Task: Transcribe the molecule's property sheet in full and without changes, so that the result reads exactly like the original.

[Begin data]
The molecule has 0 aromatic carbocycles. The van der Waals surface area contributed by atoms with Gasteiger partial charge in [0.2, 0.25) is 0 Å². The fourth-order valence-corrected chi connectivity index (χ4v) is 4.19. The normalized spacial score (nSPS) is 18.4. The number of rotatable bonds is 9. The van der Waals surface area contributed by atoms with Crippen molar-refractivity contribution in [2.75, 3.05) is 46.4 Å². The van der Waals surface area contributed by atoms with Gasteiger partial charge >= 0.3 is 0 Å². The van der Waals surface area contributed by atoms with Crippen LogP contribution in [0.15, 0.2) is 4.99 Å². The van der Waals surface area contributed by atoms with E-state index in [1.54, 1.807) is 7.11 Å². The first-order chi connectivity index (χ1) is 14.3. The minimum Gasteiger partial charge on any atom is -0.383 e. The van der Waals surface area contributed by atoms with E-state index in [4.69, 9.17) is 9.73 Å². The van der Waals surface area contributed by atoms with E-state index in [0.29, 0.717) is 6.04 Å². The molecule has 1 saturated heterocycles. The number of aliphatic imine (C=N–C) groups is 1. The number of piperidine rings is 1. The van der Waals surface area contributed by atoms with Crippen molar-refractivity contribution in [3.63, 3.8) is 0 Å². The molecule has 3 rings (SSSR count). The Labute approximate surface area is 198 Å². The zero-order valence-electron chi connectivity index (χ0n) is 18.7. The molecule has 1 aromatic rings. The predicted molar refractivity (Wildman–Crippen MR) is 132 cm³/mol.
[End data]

The molecule has 0 aromatic carbocycles. The van der Waals surface area contributed by atoms with Gasteiger partial charge in [0.2, 0.25) is 0 Å². The fourth-order valence-corrected chi connectivity index (χ4v) is 4.19. The normalized spacial score (nSPS) is 18.4. The number of rotatable bonds is 9. The van der Waals surface area contributed by atoms with Crippen molar-refractivity contribution in [2.75, 3.05) is 46.4 Å². The van der Waals surface area contributed by atoms with Gasteiger partial charge >= 0.3 is 0 Å². The van der Waals surface area contributed by atoms with Crippen LogP contribution in [0.15, 0.2) is 4.99 Å². The van der Waals surface area contributed by atoms with E-state index in [1.54, 1.807) is 7.11 Å². The first-order chi connectivity index (χ1) is 14.3. The minimum Gasteiger partial charge on any atom is -0.383 e. The van der Waals surface area contributed by atoms with E-state index in [4.69, 9.17) is 9.73 Å². The van der Waals surface area contributed by atoms with E-state index in [0.29, 0.717) is 6.04 Å². The molecule has 1 saturated heterocycles. The number of aliphatic imine (C=N–C) groups is 1. The number of piperidine rings is 1. The van der Waals surface area contributed by atoms with Crippen molar-refractivity contribution in [3.63, 3.8) is 0 Å². The molecule has 3 rings (SSSR count). The Labute approximate surface area is 198 Å². The zero-order valence-electron chi connectivity index (χ0n) is 18.7. The molecule has 1 aromatic rings. The predicted molar refractivity (Wildman–Crippen MR) is 132 cm³/mol.